Cynthia Nixon (Getty/Angela Weiss)

"Sex and the City" star considers New York gubernatorial run

Cynthia Nixon may be best known as an Emmy Award winner, but she has long engaged in political activism


Rachel Leah
March 7, 2018 9:17PM (UTC)

Cynthia Nixon, an Emmy Award-winning actress best known for her starring role as Miranda Hobbs on "Sex and the City," is positioning herself for a potential challenge to incumbent Gov. Andrew Cuomo in New York's Democratic primary this fall.

Nixon has insinuated an interest in a gubernatorial bid for months. Now she is consulting veteran New York City political operatives Bill Hyers and Rebecca Katz, who successfully helped elect Bill de Blasio on his first attempt to become mayor in 2013, NY1 first reported.

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Vogue threw its support behind Nixon in August 2017, but as a longtime education and LGBTQ activist, her political roots date back much further. And the implications of a successful run for governor would be historic – New York has never had a female or openly bi-sexual governor.

"Many concerned New Yorkers have been encouraging Cynthia to run for office, and as she has said previously, she will continue to explore it," Nixon's publicist, Rebecca Capellan said in a statement on Tuesday. "If and when such a decision is made, Cynthia will be sure to make her plans public."

"It's time to take our government back," Nixon, who campaigned for De Blasio in 2013, wrote in an op-ed for CNN in January. She has also been openly critical of Cuomo, who often spars publicly with de Blasio, in recent months.

"We've got a real problem on our hands in New York state," she said on the Today Show in August. "And Gov. Cuomo likes to say that we spend more per pupil than any other state. And that is actually true, but the only reason that’s true is because we spend so much on the kids in our wealthiest districts."

Nixon is a mother of three, and all of her children currently attend or have attended New York public schools. "Between our 100 richest schools and our 100 poorest schools, there’s a $10,000 gap on what we spend per pupil," she said. "The gap between our richest schools and our poorest schools is wider under Gov. Cuomo than it has ever been before, and that’s got to stop."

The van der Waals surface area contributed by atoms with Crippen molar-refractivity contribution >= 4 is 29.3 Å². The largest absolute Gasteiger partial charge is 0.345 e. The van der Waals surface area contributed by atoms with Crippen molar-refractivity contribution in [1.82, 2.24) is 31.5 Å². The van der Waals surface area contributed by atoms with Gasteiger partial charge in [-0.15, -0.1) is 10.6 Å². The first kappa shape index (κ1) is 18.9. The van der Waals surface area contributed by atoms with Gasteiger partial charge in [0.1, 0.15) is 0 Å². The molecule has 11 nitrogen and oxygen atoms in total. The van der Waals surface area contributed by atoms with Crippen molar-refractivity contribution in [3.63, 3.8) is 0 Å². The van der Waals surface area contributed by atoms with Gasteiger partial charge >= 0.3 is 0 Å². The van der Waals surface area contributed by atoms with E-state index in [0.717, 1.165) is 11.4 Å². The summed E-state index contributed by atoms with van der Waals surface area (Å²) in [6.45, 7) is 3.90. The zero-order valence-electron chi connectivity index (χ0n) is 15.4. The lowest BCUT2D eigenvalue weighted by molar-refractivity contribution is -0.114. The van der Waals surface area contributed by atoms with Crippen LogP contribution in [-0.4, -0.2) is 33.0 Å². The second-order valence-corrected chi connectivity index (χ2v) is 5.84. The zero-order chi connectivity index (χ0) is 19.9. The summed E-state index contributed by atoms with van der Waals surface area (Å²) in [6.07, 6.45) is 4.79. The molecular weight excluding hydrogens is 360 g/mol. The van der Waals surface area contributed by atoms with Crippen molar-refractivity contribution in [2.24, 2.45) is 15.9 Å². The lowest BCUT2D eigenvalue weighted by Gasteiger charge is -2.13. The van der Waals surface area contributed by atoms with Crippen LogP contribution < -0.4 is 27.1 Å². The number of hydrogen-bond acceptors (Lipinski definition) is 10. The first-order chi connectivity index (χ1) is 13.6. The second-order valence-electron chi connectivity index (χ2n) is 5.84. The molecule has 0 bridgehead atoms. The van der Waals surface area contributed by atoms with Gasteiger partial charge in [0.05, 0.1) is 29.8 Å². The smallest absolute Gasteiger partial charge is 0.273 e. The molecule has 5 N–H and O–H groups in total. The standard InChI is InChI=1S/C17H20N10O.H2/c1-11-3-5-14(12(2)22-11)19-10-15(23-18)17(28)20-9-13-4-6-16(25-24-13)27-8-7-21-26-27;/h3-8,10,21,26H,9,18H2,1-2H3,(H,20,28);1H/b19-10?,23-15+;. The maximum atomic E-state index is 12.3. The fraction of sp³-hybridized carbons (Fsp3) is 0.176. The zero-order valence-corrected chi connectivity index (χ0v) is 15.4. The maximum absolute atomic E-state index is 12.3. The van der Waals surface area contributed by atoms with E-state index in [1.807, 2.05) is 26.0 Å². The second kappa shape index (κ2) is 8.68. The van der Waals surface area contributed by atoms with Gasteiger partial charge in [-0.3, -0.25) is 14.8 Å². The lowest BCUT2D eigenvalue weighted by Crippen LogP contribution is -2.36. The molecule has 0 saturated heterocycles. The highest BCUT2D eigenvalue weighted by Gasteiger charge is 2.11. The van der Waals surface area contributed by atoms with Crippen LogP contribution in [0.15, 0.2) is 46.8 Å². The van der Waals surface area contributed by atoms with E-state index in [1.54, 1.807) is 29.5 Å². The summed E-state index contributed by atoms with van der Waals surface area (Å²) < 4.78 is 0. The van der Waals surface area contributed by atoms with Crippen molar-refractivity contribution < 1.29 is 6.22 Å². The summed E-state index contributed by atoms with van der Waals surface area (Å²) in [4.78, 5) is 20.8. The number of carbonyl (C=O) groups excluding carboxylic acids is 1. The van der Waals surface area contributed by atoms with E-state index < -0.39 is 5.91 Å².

Cuomo, who was first elected in 2010 and is currently seeking a third term, did not seem phased by the potential challenge. "In this business," he told reporters on a conference call, "you can’t let these things bother you. Otherwise, you won’t last long."

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But that didn't stop the incumbent from placing blame for a potential primary fight on his political foil. “I think it was probably either the mayor of New York or Vladimir Putin," Cuomo said, referencing de Blasio, according to Politico. "I’m going to leave it to you great investigative reporters to follow the facts and ferret out the truth.” (A spokesperson later clarified that Cuomo was joking.)

But in 2014, a largely unknown primary challenger named Zephyr Teachout won nearly 34 percent of the vote, which to some, indicates a potential vulnerability if Cuomo is forced to face off against another notable and well-funded contender. "If it’s just about name recognition, I’m hoping that Brad Pitt, Angelina Jolie and Billy Joel don’t get into the race," the governor said on his call with reporters.

In addition to growing education and wealth disparities in New York, Cuomo has also come under fire throughout the past year over New York City's failing subway system. Still, rumors of a potential 2020 presidential run by the governor remain rampant.

While various celebrities have sprouted up recently announcing bids for elected office, there is speculation that, because of Nixon's name recognition and record of progressive political engagement, she would be a viable challenger to Cuomo should she ultimately decide to run for office.

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Rachel Leah

Rachel Leah is a culture writer for Salon. You can follow her on Twitter: @rachelkleah.

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Related Topics ------------------------------------------

2018 Primary Cynthia Nixon Democrats Education Gov. Andrew Cuomo Governor New York Politics Sex And The City

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